Days after leaving PTC, Victor Crist calls for agency's abolition
TAMPA - Just days after his stint as its chairman ended, Victor Crist is calling for the Public Transportation Commission to be scrapped.
In an email sent Friday, Crist called on state Sen. Jeff Brandes, R-St. Petersburg, to abolish the agency at the center of the regulatory battle with ridesharing giants Uber and Lyft.
Crist, also a Hillsborough county commissioner, said the agency he led for four years is too bureaucratic and too slow to adjust to new technology like ridesharing.
The PTC also allows taxicab, limousine firms and others to block and delay regulations they do not like, he said, adding that its role should now fall to county government.
“At this juncture, the way the special act was written gives too much influence to the companies of the business we regulate,” he said.
Brandes has been one of the agency’s arch critics in recent years. He filed a bill to scrap the PTC in 2013 but it failed to win enough support from the local legislative delegation.
“I’m 100 percent in support of getting rid of the PTC and have been for years,” Brandes said Monday.
His district, however, was redrawn this year and no longer touches Hillsborough. It would now fall to someone in the Hillsborough legislative delegation to end the PTC.
That could be incoming state Sen. Dana Young, R-Tampa, who recently called on the Florida Department of Law Enforcement to investigate the PTC after a Tampa Bay Times report revealed the agency used taxicab and limousine staffers during sting operations against Uber and Lyft drivers.
The sting operations were part of a more than two-year battle between the PTC and the rideshare firms, who claimed the agency was acting to protect the taxicab and limo industry.
That dispute ended last week when a divided PTC board narrowly approved a deal to let Uber and Lyft operate legally through 2017. It exempted their drivers from undergoing the same fingerprint background checks required of taxicab drivers.
“It was really a last-ditch gasp from the PTC to try and remain alive and relevant,” Young said. “I don’t know that it changes the fact that they are an inept regulatory body.”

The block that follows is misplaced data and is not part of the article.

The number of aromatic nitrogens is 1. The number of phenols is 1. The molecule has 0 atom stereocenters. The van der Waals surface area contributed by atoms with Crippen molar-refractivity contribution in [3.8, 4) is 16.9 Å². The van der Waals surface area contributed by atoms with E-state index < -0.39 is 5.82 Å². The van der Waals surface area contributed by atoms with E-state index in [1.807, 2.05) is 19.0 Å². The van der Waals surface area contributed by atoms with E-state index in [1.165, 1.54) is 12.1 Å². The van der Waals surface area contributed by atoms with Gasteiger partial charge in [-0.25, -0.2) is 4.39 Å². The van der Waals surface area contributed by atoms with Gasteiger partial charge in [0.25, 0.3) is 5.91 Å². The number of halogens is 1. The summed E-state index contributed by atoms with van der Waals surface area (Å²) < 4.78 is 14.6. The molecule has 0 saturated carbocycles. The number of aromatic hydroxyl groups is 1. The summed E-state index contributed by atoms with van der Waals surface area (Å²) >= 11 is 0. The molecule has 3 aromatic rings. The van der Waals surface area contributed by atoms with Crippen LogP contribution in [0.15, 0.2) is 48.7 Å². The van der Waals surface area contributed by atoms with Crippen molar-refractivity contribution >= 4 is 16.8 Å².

New PTC chairman Al Higginbotham said he was unaware his predecessor had written to Brandes.
“He certainly didn’t waste any time expressing his feelings,” he said.
Higginbotham, who also is a county commissioner, said his priority always was to ensure the safety of the riding public. The insistence on fingerprinting was because it is required in the state law that established the PTC.
“They certainly tied our hands when it came to fingerprinting,” he said. “Whatever the new model is, I hope they address that process.”
The law establishing the PTC to regulate taxis, limos and tow trucks passed in 1976. That task is handled by city or county government in every other Florida county.
A slew of key departures have given the agency an end-of-era feeling.
Crist announced in September he would leave the PTC. He will ask to be assigned to another board during the county commission re-organizational meeting on Nov. 22.
Executive Director Kyle Cockream announced that he will step down at the end of the year, earlier than previously scheduled.
Tampa City Councilman Frank Reddick resigned in protest of the deal with Uber and Lyft
The agency is also looking for new attorneys after county legal staff said they will no longer represent the agency.
Meanwhile, the agency is still facing legal challenges.
A lawsuit filed Friday by Tampa rideshare firm DriveSociety claims the deal with Uber and Lyft gives them preferential treatment.
In addition to the waiving of fingerprinting, it also waives a requirement for drivers to have a public vehicle permit.
But that deal does not apply to other ridesharing companies. The startup has also been joined in its lawsuit by several taxicab and limousine-rental firms that have indicated they want to offer ridesharing services.
Contact Christopher O’Donnell at email@example.com or (813) 226-3446. Follow @codonnell_Times.